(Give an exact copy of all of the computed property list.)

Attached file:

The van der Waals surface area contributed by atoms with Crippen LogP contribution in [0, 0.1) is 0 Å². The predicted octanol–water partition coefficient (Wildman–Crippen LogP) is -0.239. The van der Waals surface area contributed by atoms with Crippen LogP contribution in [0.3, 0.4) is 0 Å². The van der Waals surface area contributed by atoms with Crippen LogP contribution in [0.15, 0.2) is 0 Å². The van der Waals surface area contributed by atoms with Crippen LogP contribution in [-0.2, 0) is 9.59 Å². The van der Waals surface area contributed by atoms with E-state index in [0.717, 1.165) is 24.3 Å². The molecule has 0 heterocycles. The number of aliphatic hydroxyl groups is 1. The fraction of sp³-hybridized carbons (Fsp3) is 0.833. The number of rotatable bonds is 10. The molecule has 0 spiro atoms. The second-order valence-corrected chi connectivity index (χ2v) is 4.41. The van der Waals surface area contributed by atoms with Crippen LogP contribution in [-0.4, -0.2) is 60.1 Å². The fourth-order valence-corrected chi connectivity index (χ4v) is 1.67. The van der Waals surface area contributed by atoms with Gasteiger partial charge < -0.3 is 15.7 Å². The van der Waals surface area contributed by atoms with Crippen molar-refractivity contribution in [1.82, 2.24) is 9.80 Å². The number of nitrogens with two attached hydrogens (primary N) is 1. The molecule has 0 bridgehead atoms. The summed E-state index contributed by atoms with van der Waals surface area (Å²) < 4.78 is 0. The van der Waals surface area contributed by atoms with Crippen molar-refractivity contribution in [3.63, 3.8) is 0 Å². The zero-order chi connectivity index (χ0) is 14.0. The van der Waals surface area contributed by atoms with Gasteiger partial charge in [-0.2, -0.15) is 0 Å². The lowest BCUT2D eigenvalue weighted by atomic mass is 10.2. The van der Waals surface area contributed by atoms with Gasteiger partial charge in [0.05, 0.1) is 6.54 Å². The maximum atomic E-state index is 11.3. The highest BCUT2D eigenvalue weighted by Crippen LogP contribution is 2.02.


The van der Waals surface area contributed by atoms with Crippen LogP contribution in [0, 0.1) is 0 Å². The predicted octanol–water partition coefficient (Wildman–Crippen LogP) is -0.239. The van der Waals surface area contributed by atoms with Crippen LogP contribution in [0.3, 0.4) is 0 Å². The van der Waals surface area contributed by atoms with Crippen LogP contribution in [0.15, 0.2) is 0 Å². The van der Waals surface area contributed by atoms with Crippen LogP contribution in [-0.2, 0) is 9.59 Å². The van der Waals surface area contributed by atoms with E-state index in [0.717, 1.165) is 24.3 Å². The molecule has 0 heterocycles. The number of aliphatic hydroxyl groups is 1. The fraction of sp³-hybridized carbons (Fsp3) is 0.833. The number of rotatable bonds is 10. The molecule has 0 spiro atoms. The second-order valence-corrected chi connectivity index (χ2v) is 4.41. The van der Waals surface area contributed by atoms with Crippen LogP contribution in [-0.4, -0.2) is 60.1 Å². The fourth-order valence-corrected chi connectivity index (χ4v) is 1.67. The van der Waals surface area contributed by atoms with Gasteiger partial charge < -0.3 is 15.7 Å². The van der Waals surface area contributed by atoms with Crippen molar-refractivity contribution in [1.82, 2.24) is 9.80 Å². The number of nitrogens with two attached hydrogens (primary N) is 1. The molecule has 0 bridgehead atoms. The summed E-state index contributed by atoms with van der Waals surface area (Å²) < 4.78 is 0. The van der Waals surface area contributed by atoms with Crippen molar-refractivity contribution in [3.63, 3.8) is 0 Å². The zero-order chi connectivity index (χ0) is 14.0. The van der Waals surface area contributed by atoms with Gasteiger partial charge in [-0.2, -0.15) is 0 Å². The lowest BCUT2D eigenvalue weighted by atomic mass is 10.2. The van der Waals surface area contributed by atoms with Gasteiger partial charge in [0.05, 0.1) is 6.54 Å². The maximum atomic E-state index is 11.3. The highest BCUT2D eigenvalue weighted by Crippen LogP contribution is 2.02.